Understand Both the Value and Limitations of the “Set-Aside” Designation

by Zack Larson, Contributing Editor
Small Business Development Group

“Lead with your skills, not your set-asides”. Dan Sturdivant, Assistant to the Director for Outreach & SDVOB Coordinator, US Department of Homeland Security

The federal government’s socio-economic set-aside (“set-aside”) program may be the single most influential factor in ensuring minority-owned, woman-owned and other types of disadvantaged businesses receive a significant portion of federal contracting dollars each year. Every agency has goals (very public goals) established and overseen by the Small Business Administration, laying out minimum participation percentages for these business types.

Today, the U.S. Small Business Administration announced that the federal government exceeded its small business federal contracting goal, awarding 26.01 percent or $145.7 billion in federal contract dollars to small businesses, a $13 billion increase from the previous fiscal year.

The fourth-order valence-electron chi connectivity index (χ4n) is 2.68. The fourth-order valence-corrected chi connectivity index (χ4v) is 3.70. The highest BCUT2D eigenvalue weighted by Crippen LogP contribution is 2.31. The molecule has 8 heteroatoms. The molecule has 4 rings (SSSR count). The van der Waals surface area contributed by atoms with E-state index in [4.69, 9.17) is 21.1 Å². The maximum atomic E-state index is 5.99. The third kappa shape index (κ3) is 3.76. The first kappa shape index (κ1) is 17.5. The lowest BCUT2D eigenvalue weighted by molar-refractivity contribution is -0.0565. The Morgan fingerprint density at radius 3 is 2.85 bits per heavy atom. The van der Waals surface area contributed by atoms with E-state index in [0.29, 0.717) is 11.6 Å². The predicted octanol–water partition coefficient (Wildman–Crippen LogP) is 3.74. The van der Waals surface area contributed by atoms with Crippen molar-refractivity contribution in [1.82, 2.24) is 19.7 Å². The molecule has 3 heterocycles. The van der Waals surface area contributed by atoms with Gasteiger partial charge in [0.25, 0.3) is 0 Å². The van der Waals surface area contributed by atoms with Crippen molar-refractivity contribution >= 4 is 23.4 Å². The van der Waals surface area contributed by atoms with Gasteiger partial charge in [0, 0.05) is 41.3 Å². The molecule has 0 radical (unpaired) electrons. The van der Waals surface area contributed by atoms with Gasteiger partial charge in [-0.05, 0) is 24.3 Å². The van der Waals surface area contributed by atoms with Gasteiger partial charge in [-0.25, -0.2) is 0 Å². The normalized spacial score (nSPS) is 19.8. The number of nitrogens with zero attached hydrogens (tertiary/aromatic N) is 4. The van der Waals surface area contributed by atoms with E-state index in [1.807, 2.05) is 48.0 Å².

However, the success of this program has led to an unintended consequence – disadvantaged business owners over-valuing the role of set-asides as an evaluation criteria by federal agencies. A business that is eligible for the federal set-aside program is not guaranteed a federal contract. Far from it.


Just like in the commercial market, the federal market is a competition. There are many factors that determine success and failure in the federal arena. 


Skill…Experience…Price…and yes, in some instances “who” or “what you know”. And one of those factors may indeed be what set-aside your business qualifies for. It can certainly help – but it doesn’t replace or supercede the other criteria.


So take Mr. Sturdivant’s advice, and the next time you introduce yourself or your business to a potential federal customer, lead with your skills, not your set-asides.

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